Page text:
Critics’ Picks

Lars-Gunnar Nordström, Composition, 1952–53, enamel paint on board, 48 x 62".

Lars-Gunnar Nordström, Composition, 1952–53, enamel paint on board, 48 x 62".

Espoo

Lars-Gunnar Nordström

EMMA Espoo Museum of Modern Art
Exhibition Centre, Ahertajantie 5
June 17–September 13, 2015

The painter and sculptor Lars-Gunnar Nordström was a self-taught artist who began his career as a kind of cubist primitivist but soon moved on to a severe form of Concrete art. In 1949, he was the first artist in Finland to show abstract artworks. Today he is considered a Nordic classic.

During his formative years in the late 1940s and ’50s, Nordström divided his time between Finland and Sweden, often also spending time in Paris, where he met American artists including Ellsworth Kelly. Visits to New York in the ’60s brought him in contact with Stuart Davis, Josef Albers, and others. As this excellent retrospective shows, his subsequent works reflect American influences in their increased size and scale, both with multiple panels and shaped surfaces.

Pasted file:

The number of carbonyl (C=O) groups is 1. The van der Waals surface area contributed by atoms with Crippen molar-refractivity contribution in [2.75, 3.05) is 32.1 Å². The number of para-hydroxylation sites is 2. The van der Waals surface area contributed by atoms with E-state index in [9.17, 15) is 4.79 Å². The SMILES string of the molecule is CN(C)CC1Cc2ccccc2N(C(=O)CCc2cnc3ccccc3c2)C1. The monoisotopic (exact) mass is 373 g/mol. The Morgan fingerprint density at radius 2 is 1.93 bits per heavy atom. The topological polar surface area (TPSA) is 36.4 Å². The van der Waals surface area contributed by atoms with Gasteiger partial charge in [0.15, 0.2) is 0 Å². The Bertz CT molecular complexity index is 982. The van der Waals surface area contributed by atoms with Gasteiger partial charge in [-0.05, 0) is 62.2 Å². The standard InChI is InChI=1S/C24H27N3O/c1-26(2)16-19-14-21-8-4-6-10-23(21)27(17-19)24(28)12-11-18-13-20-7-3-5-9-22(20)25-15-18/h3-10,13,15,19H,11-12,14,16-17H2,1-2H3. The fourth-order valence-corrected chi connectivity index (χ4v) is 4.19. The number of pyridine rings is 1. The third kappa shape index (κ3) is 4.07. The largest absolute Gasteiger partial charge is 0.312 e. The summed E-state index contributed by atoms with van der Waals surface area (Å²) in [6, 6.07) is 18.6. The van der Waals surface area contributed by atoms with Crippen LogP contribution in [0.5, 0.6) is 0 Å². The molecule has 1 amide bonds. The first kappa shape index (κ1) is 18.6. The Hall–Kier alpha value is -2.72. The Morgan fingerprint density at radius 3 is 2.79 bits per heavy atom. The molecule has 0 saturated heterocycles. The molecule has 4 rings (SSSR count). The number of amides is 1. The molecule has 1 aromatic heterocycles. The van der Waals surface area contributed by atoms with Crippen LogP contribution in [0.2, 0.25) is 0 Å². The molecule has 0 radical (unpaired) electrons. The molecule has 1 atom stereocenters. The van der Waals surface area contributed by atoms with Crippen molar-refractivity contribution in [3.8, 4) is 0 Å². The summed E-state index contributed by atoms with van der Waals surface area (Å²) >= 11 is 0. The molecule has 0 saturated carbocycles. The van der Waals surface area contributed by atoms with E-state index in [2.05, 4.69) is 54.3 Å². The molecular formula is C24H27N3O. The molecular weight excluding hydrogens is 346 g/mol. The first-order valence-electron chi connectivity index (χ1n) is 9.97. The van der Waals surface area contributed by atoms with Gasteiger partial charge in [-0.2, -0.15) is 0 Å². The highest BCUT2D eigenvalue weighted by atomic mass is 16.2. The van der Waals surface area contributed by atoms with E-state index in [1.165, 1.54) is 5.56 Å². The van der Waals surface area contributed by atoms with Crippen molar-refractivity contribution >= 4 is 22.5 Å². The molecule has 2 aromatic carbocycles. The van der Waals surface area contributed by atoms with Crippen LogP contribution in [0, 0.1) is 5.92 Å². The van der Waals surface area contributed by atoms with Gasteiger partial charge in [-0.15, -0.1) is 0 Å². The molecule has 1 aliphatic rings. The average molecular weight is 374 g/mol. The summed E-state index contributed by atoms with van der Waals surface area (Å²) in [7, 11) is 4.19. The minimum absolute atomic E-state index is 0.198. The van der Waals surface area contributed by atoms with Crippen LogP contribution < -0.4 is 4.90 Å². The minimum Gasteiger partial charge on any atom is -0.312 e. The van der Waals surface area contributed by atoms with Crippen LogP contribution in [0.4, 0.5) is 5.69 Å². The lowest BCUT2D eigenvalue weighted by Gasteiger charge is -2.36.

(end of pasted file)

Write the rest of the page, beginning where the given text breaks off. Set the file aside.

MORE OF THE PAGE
A typical Nordström painting is nevertheless a single panel composed of tightly interlocking forms with razor-sharp edges, painted with industrial enamels without visible brushstrokes—a bold, challenging work allowing the viewer to see its rhythmic and spatial dynamics, its swing. The result feels much like traditional jazz with its syncopated horns. Thus it is no surprise to learn that the artist had a collection of 11,000 jazz records and that he enjoyed playing (and teaching himself) the trumpet.